Prolong the honeymoon phase by paying more attention to your partner’s good qualities and giving them compliments when you do.

By complimenting your partner more often, you will make them feel loved and it will also remind you of why you love them. Make your partner feel good about themselves and focus on what you love about them instead of letting their bad little habits annoy you.

Compliment them on their looks, but also on any personality traits that you like. For instance, maybe they are hardworking and ambitious or they are kind and generous. 

2. Share fun experiences.

Bond over shared interests like you used to during the honeymoon phase. Try new things and explore new interests too. You could start a hobby together or learn a new skill. Try cooking classes or dance lessons. Consider sports or arts, start a collection, or join a club together.

Try new foods and drinks and visit new locations. Go to parties or host dinner parties at home and meet new friends that you can hang out with together.

Whatever it is that you do, make sure to still share fun new experiences like you used to.

committed relationship can get boring, but only if you stop doing new fun things together.

3. Make plans for the future.

Don’t stop daydreaming about your future together. Make travel plans, talk about what your dream home is going to look like, and discuss what you’d like to achieve together.

Set goals for your relationship and its future. You don’t have to be entirely realistic when making these plans. Let them turn into long conversations where you fantasize about the perfect life that you’ll have together just like you did during the honeymoon phase.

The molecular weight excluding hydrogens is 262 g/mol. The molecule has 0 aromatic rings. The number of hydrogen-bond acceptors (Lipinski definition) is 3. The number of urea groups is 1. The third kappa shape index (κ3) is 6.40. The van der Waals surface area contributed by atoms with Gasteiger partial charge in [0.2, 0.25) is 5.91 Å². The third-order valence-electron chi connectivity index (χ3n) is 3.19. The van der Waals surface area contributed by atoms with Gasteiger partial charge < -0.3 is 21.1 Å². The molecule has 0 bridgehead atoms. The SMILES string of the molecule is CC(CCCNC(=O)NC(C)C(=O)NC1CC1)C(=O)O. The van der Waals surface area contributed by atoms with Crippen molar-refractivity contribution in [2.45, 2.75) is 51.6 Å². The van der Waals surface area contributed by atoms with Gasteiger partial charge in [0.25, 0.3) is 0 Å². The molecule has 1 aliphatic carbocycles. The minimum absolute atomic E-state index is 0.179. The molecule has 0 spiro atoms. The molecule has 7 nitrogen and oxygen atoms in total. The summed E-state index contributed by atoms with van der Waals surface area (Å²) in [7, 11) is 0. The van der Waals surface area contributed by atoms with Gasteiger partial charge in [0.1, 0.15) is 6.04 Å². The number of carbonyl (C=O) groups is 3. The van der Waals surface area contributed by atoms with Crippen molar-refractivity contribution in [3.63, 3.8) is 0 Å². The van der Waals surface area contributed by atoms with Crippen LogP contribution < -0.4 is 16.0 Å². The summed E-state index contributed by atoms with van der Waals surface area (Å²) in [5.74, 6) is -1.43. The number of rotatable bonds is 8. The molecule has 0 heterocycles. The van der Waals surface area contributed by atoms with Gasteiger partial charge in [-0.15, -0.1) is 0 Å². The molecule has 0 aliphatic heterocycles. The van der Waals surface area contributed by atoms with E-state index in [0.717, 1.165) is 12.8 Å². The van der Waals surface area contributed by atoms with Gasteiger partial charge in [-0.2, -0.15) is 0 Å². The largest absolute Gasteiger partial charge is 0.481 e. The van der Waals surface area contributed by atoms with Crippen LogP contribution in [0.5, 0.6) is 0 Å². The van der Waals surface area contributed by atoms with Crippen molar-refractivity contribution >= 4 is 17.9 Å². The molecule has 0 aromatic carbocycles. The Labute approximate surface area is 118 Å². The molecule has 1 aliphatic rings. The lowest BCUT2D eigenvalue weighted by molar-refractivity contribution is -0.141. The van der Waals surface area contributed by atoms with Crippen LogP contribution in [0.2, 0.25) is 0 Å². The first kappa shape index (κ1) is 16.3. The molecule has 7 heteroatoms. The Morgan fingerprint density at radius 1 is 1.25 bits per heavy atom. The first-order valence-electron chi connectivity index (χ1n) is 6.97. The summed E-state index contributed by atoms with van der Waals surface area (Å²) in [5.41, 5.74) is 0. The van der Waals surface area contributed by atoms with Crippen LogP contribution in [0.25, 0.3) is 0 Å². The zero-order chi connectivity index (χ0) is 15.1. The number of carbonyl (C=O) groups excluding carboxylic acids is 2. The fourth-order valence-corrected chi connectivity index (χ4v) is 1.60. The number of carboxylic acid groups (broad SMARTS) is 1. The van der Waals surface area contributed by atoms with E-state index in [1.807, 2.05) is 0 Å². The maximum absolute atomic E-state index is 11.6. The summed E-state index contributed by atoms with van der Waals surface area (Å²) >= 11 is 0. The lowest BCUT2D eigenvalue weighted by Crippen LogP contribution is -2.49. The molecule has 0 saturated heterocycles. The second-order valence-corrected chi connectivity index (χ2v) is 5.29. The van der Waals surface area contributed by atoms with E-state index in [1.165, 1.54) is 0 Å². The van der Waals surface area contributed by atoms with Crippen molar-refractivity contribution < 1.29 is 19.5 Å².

Plan new adventures that you’ll have together and come up with names for your kids. Enjoy simply feeling positive about the future that you can have with your partner.

4. Keep surprising each other.

Boredom doesn’t have to creep into your relationship just because the honeymoon phase is ending. Prolong it by surprising each other now and then.

Buy your partner a thoughtful gift, bring them coffee to work, make them breakfast in bed, or buy them tickets to their favorite show. Keep surprising each other with small romantic gestures and acts of kindness.

Make your partner happy by doing little things for them, such as remembering the details that they mention and using them to plan surprises. Take note of your partner’s likes and interests and use them to plan the perfect gift or date.

Try to be more spontaneous. Show your partner that they don’t have you entirely figured out by keeping the surprises coming.

5. Travel together.

There are always new, fun things that you can experience, especially if you travel together.

Traveling to a new location can make your relationship feel fresh again and help you bond over shared experiences.